Did you know that over the last year, about 6 million adults in the UK have experienced long-lasting tooth pain? How can we explain this given the medical advancements in dentistry over the past few decades?
Or perhaps is it the lack of NHS available dentists? 33% of UK adults have never flossed, meaning that most tooth problems can be traced back to failing to maintain proper oral care.
- 1 What happens when you have missing teeth?
- 2 What is gum disease?
- 3 3 things that you probably didn’t know about gum disease
- 4 Tooth loss and dental implants
- 5 The dental implant treatment
- 6 How to choose the dental bridge over the implants?
- 7 Peri-implantitis and dental implants
- 8 Bringing it all together
What happens when you have missing teeth?
If you experience some tooth loss to some extent, inevitably you start losing more with time as this causes a domino effect. Why does this happen? When one or more teeth are missing, the body sees no purpose for the jawbone underneath and resorbs it. Since it doesn’t get any stimulus to grow further, it starts melting. This results in losing more teeth, as there is no longer any balance in the bone structure and it can’t support the other teeth. In time, your jaw bone with change, resulting in drastic changes in the way your face and smile look.
What is gum disease?
According to recent research, the top 3 reasons for tooth loss in the UK are:
- Trauma or accidents – having a tooth knocked out after an injury
- Poor diet and nutrition – consuming highly acidic or sugary food and drinks
- Smoking and poor oral hygiene.
The combination of poor habits that lead to oral disease is possibly the worst because it is a direct consequence of choices that are well within your control. Sugary drinks and foods, for example, are not only bad for your gut and cardiac health, but also destroy your teeth.
Harmful bacteria feed on food remnants in the oral cavity and attack your tooth enamel leading to cavities and decay. If not treated on time, you are bound to suffer from gum inflammation and disease. What is worse, you could easily mistake the symptoms for the ones of a common cold – runny nose, fever and chills.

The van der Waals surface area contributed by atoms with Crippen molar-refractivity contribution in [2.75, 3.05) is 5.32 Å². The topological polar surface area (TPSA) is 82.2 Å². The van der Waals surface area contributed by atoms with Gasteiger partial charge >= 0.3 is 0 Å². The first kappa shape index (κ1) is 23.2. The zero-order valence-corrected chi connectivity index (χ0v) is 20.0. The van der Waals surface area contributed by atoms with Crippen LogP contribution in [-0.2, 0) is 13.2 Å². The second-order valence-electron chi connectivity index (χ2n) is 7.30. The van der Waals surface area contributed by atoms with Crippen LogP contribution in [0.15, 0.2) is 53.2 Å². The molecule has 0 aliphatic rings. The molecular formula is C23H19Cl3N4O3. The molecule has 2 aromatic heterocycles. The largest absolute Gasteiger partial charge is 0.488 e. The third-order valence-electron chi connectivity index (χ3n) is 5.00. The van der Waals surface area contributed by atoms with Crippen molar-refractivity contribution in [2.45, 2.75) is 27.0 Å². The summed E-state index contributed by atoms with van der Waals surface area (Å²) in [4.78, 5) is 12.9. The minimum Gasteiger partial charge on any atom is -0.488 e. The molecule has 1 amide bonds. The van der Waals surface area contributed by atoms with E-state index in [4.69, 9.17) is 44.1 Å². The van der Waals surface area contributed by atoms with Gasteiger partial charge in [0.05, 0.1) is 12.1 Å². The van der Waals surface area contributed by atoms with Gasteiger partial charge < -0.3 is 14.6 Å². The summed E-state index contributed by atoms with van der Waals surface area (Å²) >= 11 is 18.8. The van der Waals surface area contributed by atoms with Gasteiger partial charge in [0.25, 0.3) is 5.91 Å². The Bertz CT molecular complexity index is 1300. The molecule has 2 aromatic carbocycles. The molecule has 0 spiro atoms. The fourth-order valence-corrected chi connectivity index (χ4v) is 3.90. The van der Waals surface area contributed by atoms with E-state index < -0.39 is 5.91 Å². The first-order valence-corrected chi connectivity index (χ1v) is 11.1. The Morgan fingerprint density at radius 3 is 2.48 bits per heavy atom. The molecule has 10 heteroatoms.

Still, if you have bleeding or sensitive gums and wobbly teeth, you may already be experiencing serious gum disease. If you think that gum disease is confined to destroying your teeth, only you may be in for an unpleasant surprise.
3 things that you probably didn’t know about gum disease
- Can cause serious health conditions in other parts of your body – numerous studies have linked gum disease to chronic heart conditions and cognitive decline among others. Did you know that 60-75% of pregnant women and the early stage of gum disease (gingivitis)?
- Gum disease is contagious – the good news is that it’s not airborne and you can’t catch it while walking past someone. However, it is transmitted over saliva, so if you share utensils, share snacks or a kiss, you could be exposed to the harmful bacteria that cause gum disease. If a member of your household is showing signs of periodontitis like bleeding and swollen gums, kindly suggest they attend a routine checkup with their dentist.
- It is extremely common. Did you know that in the UK, there are 6.9 million people who smoke cigarettes? Smoking promotes a lack of oxygen in the bloodstream so the affected gums don’t heal. Still, even if we leave smokers alone, a good number of over 80% of adults over the age of 35 are affected by this condition.
Tooth loss and dental implants
If left untreated gum disease can lead to severe tooth loss. Losing your teeth can massively impair your overall quality of life, your diet and the way you look. It shatters your confidence and destroys your smile.
Fortunately, dental implant treatments can resolve tooth loss issues for good. All-on-4/ All-on-6 implant treatments offer a substitute for your natural teeth. With their durability and long-term stability, they can help you regain your confidence and eat without pain and discomfort again.